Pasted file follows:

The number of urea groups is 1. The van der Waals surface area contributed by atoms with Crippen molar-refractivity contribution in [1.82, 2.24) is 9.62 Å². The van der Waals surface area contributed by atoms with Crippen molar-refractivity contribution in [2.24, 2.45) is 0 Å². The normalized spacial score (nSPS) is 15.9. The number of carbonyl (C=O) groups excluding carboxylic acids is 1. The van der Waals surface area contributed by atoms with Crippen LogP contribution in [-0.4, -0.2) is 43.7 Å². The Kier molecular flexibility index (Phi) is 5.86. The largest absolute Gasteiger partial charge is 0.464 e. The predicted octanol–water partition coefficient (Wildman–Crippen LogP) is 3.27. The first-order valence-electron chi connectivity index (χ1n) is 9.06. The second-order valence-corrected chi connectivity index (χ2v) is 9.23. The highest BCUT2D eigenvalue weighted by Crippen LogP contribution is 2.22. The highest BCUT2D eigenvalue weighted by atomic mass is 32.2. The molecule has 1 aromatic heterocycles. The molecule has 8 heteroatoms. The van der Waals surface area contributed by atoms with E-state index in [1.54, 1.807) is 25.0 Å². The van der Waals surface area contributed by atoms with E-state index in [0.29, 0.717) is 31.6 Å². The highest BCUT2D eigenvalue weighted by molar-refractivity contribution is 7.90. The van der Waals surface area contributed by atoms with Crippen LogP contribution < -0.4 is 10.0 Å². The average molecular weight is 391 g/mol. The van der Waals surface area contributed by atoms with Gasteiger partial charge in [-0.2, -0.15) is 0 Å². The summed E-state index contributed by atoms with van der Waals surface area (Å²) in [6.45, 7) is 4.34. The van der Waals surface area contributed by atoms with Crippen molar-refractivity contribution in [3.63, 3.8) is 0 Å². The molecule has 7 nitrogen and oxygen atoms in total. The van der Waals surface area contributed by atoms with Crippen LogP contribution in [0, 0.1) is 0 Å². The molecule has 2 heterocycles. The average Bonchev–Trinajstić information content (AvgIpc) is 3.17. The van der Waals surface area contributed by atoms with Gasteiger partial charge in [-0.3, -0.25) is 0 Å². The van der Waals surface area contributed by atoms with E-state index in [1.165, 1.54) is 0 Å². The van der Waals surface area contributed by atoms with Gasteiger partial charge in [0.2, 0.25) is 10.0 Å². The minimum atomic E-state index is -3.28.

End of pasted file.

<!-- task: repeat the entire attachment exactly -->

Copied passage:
The number of urea groups is 1. The van der Waals surface area contributed by atoms with Crippen molar-refractivity contribution in [1.82, 2.24) is 9.62 Å². The van der Waals surface area contributed by atoms with Crippen molar-refractivity contribution in [2.24, 2.45) is 0 Å². The normalized spacial score (nSPS) is 15.9. The number of carbonyl (C=O) groups excluding carboxylic acids is 1. The van der Waals surface area contributed by atoms with Crippen LogP contribution in [-0.4, -0.2) is 43.7 Å². The Kier molecular flexibility index (Phi) is 5.86. The largest absolute Gasteiger partial charge is 0.464 e. The predicted octanol–water partition coefficient (Wildman–Crippen LogP) is 3.27. The first-order valence-electron chi connectivity index (χ1n) is 9.06. The second-order valence-corrected chi connectivity index (χ2v) is 9.23. The highest BCUT2D eigenvalue weighted by Crippen LogP contribution is 2.22. The highest BCUT2D eigenvalue weighted by atomic mass is 32.2. The molecule has 1 aromatic heterocycles. The molecule has 8 heteroatoms. The van der Waals surface area contributed by atoms with E-state index in [1.54, 1.807) is 25.0 Å². The van der Waals surface area contributed by atoms with E-state index in [0.29, 0.717) is 31.6 Å². The highest BCUT2D eigenvalue weighted by molar-refractivity contribution is 7.90. The van der Waals surface area contributed by atoms with Crippen LogP contribution < -0.4 is 10.0 Å². The average molecular weight is 391 g/mol. The van der Waals surface area contributed by atoms with Gasteiger partial charge in [-0.2, -0.15) is 0 Å². The summed E-state index contributed by atoms with van der Waals surface area (Å²) in [6.45, 7) is 4.34. The van der Waals surface area contributed by atoms with Crippen molar-refractivity contribution in [3.63, 3.8) is 0 Å². The molecule has 7 nitrogen and oxygen atoms in total. The van der Waals surface area contributed by atoms with Crippen LogP contribution in [0, 0.1) is 0 Å². The molecule has 2 heterocycles. The average Bonchev–Trinajstić information content (AvgIpc) is 3.17. The van der Waals surface area contributed by atoms with Gasteiger partial charge in [-0.3, -0.25) is 0 Å². The van der Waals surface area contributed by atoms with E-state index in [1.165, 1.54) is 0 Å². The van der Waals surface area contributed by atoms with Gasteiger partial charge in [0.2, 0.25) is 10.0 Å². The minimum atomic E-state index is -3.28.